He rattled off a few more ports, common ones, in sequence heading back from where they were now, moving north-by-northeast, until he got back to Isla Barrow.
“And what is down here?” Captain Molley asked, prodding the paper further south-by-southwest.
“That’s–um–that’s Mina Terna? Or else Port Stephens?”
Captain Molley was dejected. “Because those were the two next ports that you heard your captain discussing berthing in.”
Bartholomew frowned and blinked quickly, as if he didn’t understand the accusation.
“You don’t know where you are, and you don’t know where you were headed. You only know where you’ve been, the line of ports your crew stopped in from Isla Barro to here.” Captain Molley traced his finger over the few places that Bartholomew had made mention of. “You don’t know the broader waters at all!”
“Can you tell me one thing that isn’t on this main line here? Anything that isn’t just reciting the last three weeks of your course?”
Bartholomew paused for a long while again. “Venezuela is…down this way,” he offered sheepishly.
“No!” he cried. “Not useless. That cove I was telling you about, it’s back along the way we’ve come. We spied it on our way here, just a few days ago. I can get us back that far!”
“A needle in a haystack!” Julian spat.
“Well what would you prefer?” Bartholomew looked angrily back and forth at his companions. “I wish that I had a perfect tattoo of the map on my thigh, but I don’t! But what I do have is better than anything else either of you have to offer!”
Captain Molley and Julian quieted down at that. It was true. A needle in the haystack was still better chances than trying to move forward or back along their route, hoping for the odd merchant vessel to happen across their way.
Captain Molley sighed once more. “You just have to be honest with us, Bartholomew,” he said heavily. “We each have our part to play in this if we’re to survive, and we can’t afford to be holding secrets from each other. You have to be honest.”
Bartholomew nodded and tapped his finger back on the paper. “If we’re here, and Tartina was here, then the cove is…here.”
“Nearly straight north.”
“If your scale is right, seventy miles, against the current. How large is the island?”
“Maybe half-a-mile across? Small.”
“Alright. We move North, but in a narrow zigzag. Widen it out the further we go…cover a larger and larger area the closer we get.”
“But won’t that take quite a lot longer?” Julian asked with a tremor in his voice.
“Yes it will. You can be sure, we’re all going to get quite thinner over these next two weeks. But this is the best way forward.”
“Why better than moving for it in a straight line, then searching about if we happen to be a little off?” Bartholomew asked and Julian nodded.
“We will be off,” Captain Molley stressed. “Seventy miles? Without proper instruments? We’re blindfolded and throwing the dart backwards over our shoulder. I guarantee you we won’t hit a bulls-eye. And how would we know that we had now reached seventy miles and not sixty-five? Or eighty? And when we got there and saw no island, what direction then? Madly row due east, hoping it was there? And then when it wasn’t madly rowing back all the way back and continuing west? Spiraling in and out like dogs chasing their tails? No. We aren’t going to try and stick a perfect jab that’s sure to fail. We’re going to feel our way to it.”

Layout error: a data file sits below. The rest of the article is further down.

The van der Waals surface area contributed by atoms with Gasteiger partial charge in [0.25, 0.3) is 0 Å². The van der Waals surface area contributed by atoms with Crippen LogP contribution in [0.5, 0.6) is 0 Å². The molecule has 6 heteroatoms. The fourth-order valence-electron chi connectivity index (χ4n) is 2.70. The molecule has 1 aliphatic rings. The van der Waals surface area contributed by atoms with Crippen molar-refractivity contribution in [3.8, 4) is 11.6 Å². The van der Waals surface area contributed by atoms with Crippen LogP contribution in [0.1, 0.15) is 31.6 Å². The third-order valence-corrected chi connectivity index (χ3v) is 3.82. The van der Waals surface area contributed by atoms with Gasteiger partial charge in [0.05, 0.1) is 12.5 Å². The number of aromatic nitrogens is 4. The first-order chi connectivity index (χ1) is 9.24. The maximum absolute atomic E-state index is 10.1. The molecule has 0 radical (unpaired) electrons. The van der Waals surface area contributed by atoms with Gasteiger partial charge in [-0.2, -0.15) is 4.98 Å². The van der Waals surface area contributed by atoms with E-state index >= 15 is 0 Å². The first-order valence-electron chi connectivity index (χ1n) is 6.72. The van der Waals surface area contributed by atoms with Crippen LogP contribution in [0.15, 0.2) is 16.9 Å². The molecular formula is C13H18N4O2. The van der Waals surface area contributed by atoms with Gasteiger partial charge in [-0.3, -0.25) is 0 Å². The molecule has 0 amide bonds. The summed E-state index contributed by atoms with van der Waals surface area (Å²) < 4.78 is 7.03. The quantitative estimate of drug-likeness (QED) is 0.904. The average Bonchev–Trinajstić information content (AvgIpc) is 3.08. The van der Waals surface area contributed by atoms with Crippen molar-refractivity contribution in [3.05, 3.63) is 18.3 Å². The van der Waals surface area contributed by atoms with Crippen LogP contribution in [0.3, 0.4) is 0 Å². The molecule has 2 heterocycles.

Neither Julian nor Bartholomew appeared entirely convinced, but also neither of them could come up with as impressive of a speech as the Captain’s to counter his opinion. And so they lowered their eyes and made themselves ready for orders.
“Our heading…” Captain Molley pointed one arm towards the setting sun and moved the other in an arc from it until it was at a right angle, “is that direction. I’ll try to estimate our speed, and the amount of time we continue in this direction. When the stars get up we’ll correct course as needed, but for now we row straight.”
So saying, each man took hold of an oar and began their journey forward. As they did, the sun continued to sink in the sky, eventually extinguishing its flame in the eternal ocean, its last traces of light streaking out of the East, giving way to the encroaching night. Still the men rowed forward as dusk settled in, and stars began too peep out, and the onset of night fell on them. Still they worked. They worked, and they worked in total silence. Having no common ground for discussion, each was left to somberly reflect on how poor their chances were.
But though they did not vocally discuss how dire the situation was, each knew that that was where they other’s thoughts were. And every continuing moment of silence only reaffirmed to each man that the others were similarly being weighed by the poor chances of their situation. Indeed they communicated much of helplessness and resignation in their mutual silence.
What was there to be done, though? There might be a time for panic, a time for despair, a time for venting anger, but it was not now. Now was the time for waiting and watching.